Meditations in 1 Samuel 2. The Anguish of Desperate Prayers
1 Sam 1:11 And she made a vow, saying, “O LORD Almighty, if you will only look upon your servant’s misery and remember me, and not forget your servant but give her a son, then I will give him to the LORD for all the days of his life, and no razor will ever be used on his head.”
I happened to come across the following quote from a modern Christian writer the other day: “Prayer requires things of us that we are not always willing to give. Time. Attention, Vulnerability. Submission. Transformation. And often we feel inadequate to pray because we are stuck on works-based righteousness that makes us a slave to approaching prayer as a vending machine.” He continues in a similar vein but we’ll stop it there. Personally I find the biggest difficulty of praying at a set ‘quiet time’ every day, is monotony. I know what God wants of me and I ask for it. I know who I ‘should’ pray for (my family, church, friends, etc. etc.) and so I do, but it becomes a rote.
It is only when we come to a prayer like that of Hannah (and others in the Bible) that we realise that the most honest prayers, the real prayers, the prayers that pour out of the heart, come in a crisis. Let’s check it out with Hannah.
We saw in the first study that she is barren, which is bad enough in itself, but she is also the second wife in a polygamous marriage and the other wife is bearing children as fast as she can go – and then jeering at Hannah for her inability to become a mother: “because the LORD had closed her womb, her rival kept provoking her in order to irritate her.” This other women was doing it purposefully “to irritate” or upset her. How unkind is that, and there appeared nothing that Hannah could do about it. She was locked into this marriage and was unable to do anything about her barrenness. (1 Sam 1:6).
This constant in your face chiding brings Hannah to tears: “This went on year after year. Whenever Hannah went up to the house of the LORD, her rival provoked her till she wept and would not eat.” (v.7) Year after year! It keeps on, nothing changes. Month after month and disappointment comes. They go each year to the Tabernacle at Shiloh to worship the Lord. To be able to do this Elkanah must have been quite wealthy, for many Israelites could only do it rarely, but they do it every year. So here she is with a loving husband who tries to console her, an affluent and probably comfortable life, but all that is meaningless in the face of her inability to become a mother.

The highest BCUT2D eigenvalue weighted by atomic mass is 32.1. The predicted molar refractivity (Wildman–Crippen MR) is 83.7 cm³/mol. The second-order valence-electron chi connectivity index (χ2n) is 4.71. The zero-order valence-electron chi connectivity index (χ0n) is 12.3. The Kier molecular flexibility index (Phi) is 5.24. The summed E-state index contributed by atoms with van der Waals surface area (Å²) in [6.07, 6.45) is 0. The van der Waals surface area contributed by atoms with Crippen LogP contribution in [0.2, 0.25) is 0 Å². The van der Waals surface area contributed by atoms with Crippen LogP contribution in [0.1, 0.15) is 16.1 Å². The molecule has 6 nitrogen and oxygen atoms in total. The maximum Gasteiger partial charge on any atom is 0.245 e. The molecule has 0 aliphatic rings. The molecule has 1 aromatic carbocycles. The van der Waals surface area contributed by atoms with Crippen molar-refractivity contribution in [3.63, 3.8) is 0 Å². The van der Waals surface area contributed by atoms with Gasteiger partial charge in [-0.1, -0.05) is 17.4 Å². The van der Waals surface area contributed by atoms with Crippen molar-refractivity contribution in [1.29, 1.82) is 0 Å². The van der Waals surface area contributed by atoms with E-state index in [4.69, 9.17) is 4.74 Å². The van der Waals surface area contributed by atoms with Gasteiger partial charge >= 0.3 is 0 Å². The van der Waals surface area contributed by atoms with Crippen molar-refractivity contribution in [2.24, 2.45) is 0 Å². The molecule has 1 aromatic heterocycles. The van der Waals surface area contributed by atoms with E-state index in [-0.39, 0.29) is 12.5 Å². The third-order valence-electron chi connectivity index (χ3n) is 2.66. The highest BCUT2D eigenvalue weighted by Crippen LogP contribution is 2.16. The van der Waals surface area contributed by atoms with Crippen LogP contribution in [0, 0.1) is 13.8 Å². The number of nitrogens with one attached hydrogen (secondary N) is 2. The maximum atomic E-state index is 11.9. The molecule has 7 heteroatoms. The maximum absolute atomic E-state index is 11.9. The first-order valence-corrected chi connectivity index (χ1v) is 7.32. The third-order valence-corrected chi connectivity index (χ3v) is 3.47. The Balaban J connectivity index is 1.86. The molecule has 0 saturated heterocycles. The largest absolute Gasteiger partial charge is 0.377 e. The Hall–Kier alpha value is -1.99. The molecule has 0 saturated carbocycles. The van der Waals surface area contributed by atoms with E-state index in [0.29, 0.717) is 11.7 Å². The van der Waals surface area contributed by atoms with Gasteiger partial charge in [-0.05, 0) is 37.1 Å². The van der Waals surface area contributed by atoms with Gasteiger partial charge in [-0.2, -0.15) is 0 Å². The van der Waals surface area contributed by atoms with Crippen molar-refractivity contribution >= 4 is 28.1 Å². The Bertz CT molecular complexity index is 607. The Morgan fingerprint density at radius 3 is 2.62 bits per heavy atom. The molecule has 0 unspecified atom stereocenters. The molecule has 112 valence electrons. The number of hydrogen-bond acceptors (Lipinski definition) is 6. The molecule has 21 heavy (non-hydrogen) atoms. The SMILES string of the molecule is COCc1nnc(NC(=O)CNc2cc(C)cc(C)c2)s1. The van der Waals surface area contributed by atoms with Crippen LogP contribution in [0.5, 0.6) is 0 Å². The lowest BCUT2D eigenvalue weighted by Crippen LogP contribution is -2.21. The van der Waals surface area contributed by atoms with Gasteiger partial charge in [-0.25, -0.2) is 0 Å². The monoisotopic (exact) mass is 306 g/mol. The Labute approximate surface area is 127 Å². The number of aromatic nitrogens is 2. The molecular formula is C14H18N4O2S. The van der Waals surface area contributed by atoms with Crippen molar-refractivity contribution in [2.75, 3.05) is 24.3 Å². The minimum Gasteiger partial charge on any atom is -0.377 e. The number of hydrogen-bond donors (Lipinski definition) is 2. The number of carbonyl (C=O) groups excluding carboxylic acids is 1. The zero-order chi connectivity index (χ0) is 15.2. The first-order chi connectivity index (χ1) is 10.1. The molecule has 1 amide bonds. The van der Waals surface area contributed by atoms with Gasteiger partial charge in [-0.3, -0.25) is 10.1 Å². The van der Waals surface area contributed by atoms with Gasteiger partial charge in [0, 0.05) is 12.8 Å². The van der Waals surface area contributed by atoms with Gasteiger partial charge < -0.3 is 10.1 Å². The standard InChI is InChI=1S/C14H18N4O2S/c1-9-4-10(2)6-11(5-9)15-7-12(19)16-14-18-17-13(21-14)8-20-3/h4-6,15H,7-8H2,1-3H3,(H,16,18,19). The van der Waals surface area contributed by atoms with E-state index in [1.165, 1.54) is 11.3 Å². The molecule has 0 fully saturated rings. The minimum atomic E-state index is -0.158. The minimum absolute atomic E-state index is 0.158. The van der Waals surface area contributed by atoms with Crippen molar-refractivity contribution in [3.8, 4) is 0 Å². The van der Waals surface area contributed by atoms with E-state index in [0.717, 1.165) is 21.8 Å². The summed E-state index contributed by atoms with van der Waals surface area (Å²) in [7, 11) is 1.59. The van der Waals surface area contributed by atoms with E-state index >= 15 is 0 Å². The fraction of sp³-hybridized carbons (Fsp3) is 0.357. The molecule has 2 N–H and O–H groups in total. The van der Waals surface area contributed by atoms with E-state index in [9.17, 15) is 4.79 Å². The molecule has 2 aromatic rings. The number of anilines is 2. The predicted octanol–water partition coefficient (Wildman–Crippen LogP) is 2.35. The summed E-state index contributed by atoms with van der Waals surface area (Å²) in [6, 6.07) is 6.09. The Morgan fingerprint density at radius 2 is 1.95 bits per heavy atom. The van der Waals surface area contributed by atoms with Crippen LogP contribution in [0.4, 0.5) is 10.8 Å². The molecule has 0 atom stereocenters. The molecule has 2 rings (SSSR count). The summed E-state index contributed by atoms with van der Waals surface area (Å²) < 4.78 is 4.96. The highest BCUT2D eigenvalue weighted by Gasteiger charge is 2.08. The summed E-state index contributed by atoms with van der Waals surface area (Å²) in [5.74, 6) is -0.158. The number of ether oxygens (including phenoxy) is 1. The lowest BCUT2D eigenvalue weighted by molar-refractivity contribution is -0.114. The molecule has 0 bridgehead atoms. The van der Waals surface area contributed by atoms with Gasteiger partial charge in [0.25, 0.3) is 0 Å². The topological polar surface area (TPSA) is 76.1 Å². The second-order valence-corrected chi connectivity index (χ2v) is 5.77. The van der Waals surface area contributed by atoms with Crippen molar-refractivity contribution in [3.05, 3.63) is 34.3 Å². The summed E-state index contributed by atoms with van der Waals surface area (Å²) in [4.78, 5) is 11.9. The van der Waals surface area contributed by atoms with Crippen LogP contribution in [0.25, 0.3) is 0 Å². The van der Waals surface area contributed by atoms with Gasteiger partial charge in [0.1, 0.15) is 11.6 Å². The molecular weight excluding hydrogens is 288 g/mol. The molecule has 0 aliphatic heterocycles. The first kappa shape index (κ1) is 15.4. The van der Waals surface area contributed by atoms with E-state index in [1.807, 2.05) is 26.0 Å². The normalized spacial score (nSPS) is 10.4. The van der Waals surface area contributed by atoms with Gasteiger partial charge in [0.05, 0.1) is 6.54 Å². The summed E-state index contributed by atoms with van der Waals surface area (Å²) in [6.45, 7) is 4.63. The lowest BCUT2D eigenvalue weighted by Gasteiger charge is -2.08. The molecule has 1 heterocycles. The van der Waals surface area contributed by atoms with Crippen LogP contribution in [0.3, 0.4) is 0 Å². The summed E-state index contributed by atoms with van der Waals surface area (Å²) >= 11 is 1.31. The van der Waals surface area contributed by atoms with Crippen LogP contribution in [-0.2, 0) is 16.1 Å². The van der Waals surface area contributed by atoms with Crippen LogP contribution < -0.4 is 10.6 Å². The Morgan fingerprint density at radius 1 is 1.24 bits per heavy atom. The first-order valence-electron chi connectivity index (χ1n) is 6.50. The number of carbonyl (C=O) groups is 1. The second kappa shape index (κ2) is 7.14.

By the time of this present visit to Shiloh she is clearly desperate. It has gone on for so long it has broken her. She is so desperate that she would even give away the child to God if she would only have one – she bargains with God. Now we’ll leave wonderings about that until we think on God’s providence and simply focus on what she feels for the moment. Go back and read that opening quote above. How meaningless that all sounds when you observe Hannah. She needs no lessons in prayer, she is desperate, she is past caring, she just has one focus – God give me a child, I cant take it any more! ( I so want to talk about what is going on behind the scenes in heaven, but we must leave it for now).
A long time ago I researched all the prayers of the Bible – and most of them come in a crisis situation. The New Testament prayer that stands out most to me (apart from Jesus’ prayer in the Garden of Gethsemane) is that of the church in Acts 4, shortly after Peter and John have been threatened by the Sanhedrin and the church comes together and prays. I won’t do a breakdown of that prayer here, but one part of it shows the situation: “Now, Lord, consider their threats and enable your servants to speak your word with great boldness.” (Acts 4:29) It is a prayer of desperation in the face of the threats of the authorities – and God answers in power. When we get to a point of desperation, God turns up in power. It is almost, it seems, that He waits for us to come to a point where we KNOW the truth – we are helpless – before He steps in.
When our ‘prayers’ are nice and respectable – and boring – perhaps we need to ask the Lord to open our eyes to the plight of people around us or the world in general, so that we become moved to really urgent prayer. When stories come back from the church in China, you realise you do not have a problem with prayer when you face real persecution. Our absence of desperation so often means we are not under pressure in the world of affluence that tolerates us but consider your life: is it childless when it comes to bringing spiritual children into this world? I am not wishing to impose guilt and not all of us are called to be evangelists, but would you dare pray, “Lord, burden my heart of the lost”? If you do, get ready for desperation.
But a penultimate thought: I have been taking it for granted that when people get desperate, they pray, but that isn’t always so. If prayer isn’t a natural part of your life it may be that you don’t think to ask for God’s help. Don’t you realise that our loving heavenly Father just longs to help us and is simply waiting to hear from us?
Which brings me to a final thought. In the previous meditation we thought about a number of women in the Bible who were barren and who only had children in older age. The temptation from the enemy is to think badly of God who ‘stopped’ them conceiving, but was that ‘stopping’ more a case of simply He had not intervened in the affairs of this Fallen World where things go wrong – one of them being women remaining childless? One of the things the enemy wants us to forget is that in every case we considered, God DID intervene and did enable them to conceive. It is easy to jump to wrong conclusions as we’ll see in the next study.